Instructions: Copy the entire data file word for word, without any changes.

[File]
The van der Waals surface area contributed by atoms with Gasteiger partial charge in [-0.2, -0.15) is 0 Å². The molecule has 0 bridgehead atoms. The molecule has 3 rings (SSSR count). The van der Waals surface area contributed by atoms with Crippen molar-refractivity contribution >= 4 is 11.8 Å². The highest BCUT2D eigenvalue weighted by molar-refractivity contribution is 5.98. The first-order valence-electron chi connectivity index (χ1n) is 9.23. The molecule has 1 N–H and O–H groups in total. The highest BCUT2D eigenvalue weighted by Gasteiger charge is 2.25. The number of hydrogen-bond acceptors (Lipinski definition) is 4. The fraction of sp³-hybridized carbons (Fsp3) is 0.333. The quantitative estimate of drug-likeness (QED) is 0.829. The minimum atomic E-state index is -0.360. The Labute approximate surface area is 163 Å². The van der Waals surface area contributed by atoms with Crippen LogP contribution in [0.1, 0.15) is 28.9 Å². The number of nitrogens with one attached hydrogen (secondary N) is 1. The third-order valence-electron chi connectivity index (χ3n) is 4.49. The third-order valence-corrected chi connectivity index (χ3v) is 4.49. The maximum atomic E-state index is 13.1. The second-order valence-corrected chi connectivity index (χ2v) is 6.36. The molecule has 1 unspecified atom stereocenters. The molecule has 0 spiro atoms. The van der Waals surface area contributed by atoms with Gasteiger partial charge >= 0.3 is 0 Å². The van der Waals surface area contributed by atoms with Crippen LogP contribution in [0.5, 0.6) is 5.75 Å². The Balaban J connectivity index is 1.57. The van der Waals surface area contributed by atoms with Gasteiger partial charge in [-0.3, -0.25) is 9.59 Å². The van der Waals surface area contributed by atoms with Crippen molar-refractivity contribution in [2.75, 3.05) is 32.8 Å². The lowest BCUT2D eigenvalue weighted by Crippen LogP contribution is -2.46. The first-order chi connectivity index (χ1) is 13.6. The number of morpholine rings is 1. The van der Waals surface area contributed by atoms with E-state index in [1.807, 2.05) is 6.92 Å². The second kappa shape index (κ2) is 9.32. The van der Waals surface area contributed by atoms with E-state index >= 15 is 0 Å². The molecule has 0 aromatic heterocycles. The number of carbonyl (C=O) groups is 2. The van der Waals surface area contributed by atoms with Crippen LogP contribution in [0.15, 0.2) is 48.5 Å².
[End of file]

The van der Waals surface area contributed by atoms with Gasteiger partial charge in [-0.2, -0.15) is 0 Å². The molecule has 0 bridgehead atoms. The molecule has 3 rings (SSSR count). The van der Waals surface area contributed by atoms with Crippen molar-refractivity contribution >= 4 is 11.8 Å². The highest BCUT2D eigenvalue weighted by molar-refractivity contribution is 5.98. The first-order valence-electron chi connectivity index (χ1n) is 9.23. The molecule has 1 N–H and O–H groups in total. The highest BCUT2D eigenvalue weighted by Gasteiger charge is 2.25. The number of hydrogen-bond acceptors (Lipinski definition) is 4. The fraction of sp³-hybridized carbons (Fsp3) is 0.333. The quantitative estimate of drug-likeness (QED) is 0.829. The minimum atomic E-state index is -0.360. The Labute approximate surface area is 163 Å². The van der Waals surface area contributed by atoms with Crippen LogP contribution in [0.1, 0.15) is 28.9 Å². The number of nitrogens with one attached hydrogen (secondary N) is 1. The third-order valence-electron chi connectivity index (χ3n) is 4.49. The third-order valence-corrected chi connectivity index (χ3v) is 4.49. The maximum atomic E-state index is 13.1. The second-order valence-corrected chi connectivity index (χ2v) is 6.36. The molecule has 1 unspecified atom stereocenters. The molecule has 0 spiro atoms. The van der Waals surface area contributed by atoms with Gasteiger partial charge >= 0.3 is 0 Å². The van der Waals surface area contributed by atoms with Crippen LogP contribution in [0.5, 0.6) is 5.75 Å². The Balaban J connectivity index is 1.57. The van der Waals surface area contributed by atoms with Gasteiger partial charge in [-0.3, -0.25) is 9.59 Å². The van der Waals surface area contributed by atoms with Crippen molar-refractivity contribution in [2.75, 3.05) is 32.8 Å². The lowest BCUT2D eigenvalue weighted by Crippen LogP contribution is -2.46. The first-order chi connectivity index (χ1) is 13.6. The number of morpholine rings is 1. The van der Waals surface area contributed by atoms with E-state index in [1.807, 2.05) is 6.92 Å². The second kappa shape index (κ2) is 9.32. The van der Waals surface area contributed by atoms with E-state index >= 15 is 0 Å². The molecule has 0 aromatic heterocycles. The number of carbonyl (C=O) groups is 2. The van der Waals surface area contributed by atoms with Crippen LogP contribution in [0.15, 0.2) is 48.5 Å².